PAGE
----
Municipal Authorities

The powers and authorities of boroughs varied considerably.  In some places, they transacted all administrative business, whereas in other authorities, their power  were more limited.  It might range from management of some corporation property to a much wider range of law and order matters , prevention of nuisance and similar functions.

The corporation comprised the Lord Mayor, sheriffs, aldermen and a common council. The board of aldermen, and common council was the governing body.  Quarter assemblies were held.  Standing committees dealt with special aspects of business.

Dublin also had Grand Juries.  The Grand Juries comprised an authority distinct from the corporation assembly. There was an significant overlap in membership.

City parishes performed certain functions.


The state of roads in Ireland was very poor at the start of the 18th century. Legislation in the 1730s and 1740s encouraged roadbuilding.  Numerous acts were passed to support roadbuilding. In the course of the century, roadbuilding spanned out from Dublin at first towards the economically developed south and east and later to the west and north.  As towns developed more minor local roads spanned through the country.

Turnpikes were built privately  toll roads.  The tolls represented a return on capital for the initial builders and paid for maintenance.  Many turnpikes did not prove profitable and the roads went to ruin.  Numerous statutes were made to build new roads and improve existing roads.

Ordinary roads were constructed by petition or presentiment to the grand jury.  After the assizes the grand jury convened to consider roads and public works, including bridges, jails and workhouses.  The petitioner would present the merits of a road, by using maps and estimates to of valuation.  Generally, petitions were laid by agents, resident gentry, clergy or substantial tenants. Many roads were built to the houses of gentries or detoured around estates.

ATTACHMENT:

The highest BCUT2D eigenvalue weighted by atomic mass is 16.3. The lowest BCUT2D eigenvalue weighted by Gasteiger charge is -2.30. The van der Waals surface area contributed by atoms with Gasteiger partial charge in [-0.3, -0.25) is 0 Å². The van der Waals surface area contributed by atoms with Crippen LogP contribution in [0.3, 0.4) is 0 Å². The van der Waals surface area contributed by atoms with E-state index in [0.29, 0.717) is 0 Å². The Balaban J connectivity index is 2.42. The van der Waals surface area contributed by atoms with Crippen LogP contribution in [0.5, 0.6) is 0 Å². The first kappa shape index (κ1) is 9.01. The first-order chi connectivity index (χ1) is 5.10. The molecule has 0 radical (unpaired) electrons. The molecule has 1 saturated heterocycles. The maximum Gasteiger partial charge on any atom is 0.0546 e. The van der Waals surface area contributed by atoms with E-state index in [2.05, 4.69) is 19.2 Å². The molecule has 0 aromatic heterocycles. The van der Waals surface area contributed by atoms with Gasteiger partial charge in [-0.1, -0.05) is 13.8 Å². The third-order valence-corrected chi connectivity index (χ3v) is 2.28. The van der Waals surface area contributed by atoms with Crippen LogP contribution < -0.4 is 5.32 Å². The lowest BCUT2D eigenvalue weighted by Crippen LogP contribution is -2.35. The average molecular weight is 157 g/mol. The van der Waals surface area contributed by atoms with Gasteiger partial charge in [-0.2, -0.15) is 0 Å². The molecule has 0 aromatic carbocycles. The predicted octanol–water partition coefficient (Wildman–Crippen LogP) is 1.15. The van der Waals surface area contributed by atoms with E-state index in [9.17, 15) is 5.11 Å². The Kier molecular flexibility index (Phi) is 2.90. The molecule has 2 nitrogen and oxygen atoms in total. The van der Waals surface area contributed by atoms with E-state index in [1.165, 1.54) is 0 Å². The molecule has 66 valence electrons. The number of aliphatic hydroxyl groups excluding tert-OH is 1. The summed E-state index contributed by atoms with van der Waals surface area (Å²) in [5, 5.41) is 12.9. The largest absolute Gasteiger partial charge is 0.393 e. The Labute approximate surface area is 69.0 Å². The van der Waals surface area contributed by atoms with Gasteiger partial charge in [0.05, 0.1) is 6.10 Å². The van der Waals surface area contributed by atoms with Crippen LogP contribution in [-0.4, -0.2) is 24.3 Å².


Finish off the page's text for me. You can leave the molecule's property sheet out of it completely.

Until 1759 roads were a local responsibility depending on compulsory labour locally.  After 1760 they were paid for by the county cess.  The county cess fell largely on tenants, which was unpopular.

Road Building

A statute from the early 17th century had placed the general charge for roadbuilding on each parish, requiring it to supply the necessary labour and equipment.

Legislation of 1710 limited labour to six days per year but extended to works within 2 miles of the parish boundary.  The works traditionally took place within the summer month with the parish being obliged to provide tools.

In the earlier part of the 18th century, roads were of standard size with the main road 18 to 20 feet with stones 8 inches deep in the centre and 5 inches deep in the gravel shoulder.  Second class roads were 15 to 18 feet and minor roads 12 to 15 feet with metaling 6 inches deep in the centre and 4 inches up the side.  The materials used depend on local availability.

Transport was by horse-drawn cars for carriage for goods and persons and by larger carts for the transport of coal and corn,


The military performed a preeminent role and law and order.  The standing army comprised British regiments.  Local land owning aristocracy were frequently officers in the army. Most regiments were generally recruited in Britain.  The army in Ireland was supported by the Irish Exchequer.

Barracks were built in the larger towns. The army supported security of the state and also supported civil magistrates and collection of revenue.

Throughout the country, constables, either high constables, baronial, petty, or sub-constables  were appointed by the grant jury. Parish  constables were appointed by justices of the piece.  The position was untrained, poorly paid and largely part time.

In each  Dublin Parish, parishioners  elected directors of the watch who appointed and supervised constables and watchmen, North and south of the Liffey,  there was a divisional justice with a high constable, chief peace officer and 25 sub constables.

Policing duties rested with the high constable in each barony and county.  Petty constables were responsible in manors and parishes.  They were not paid.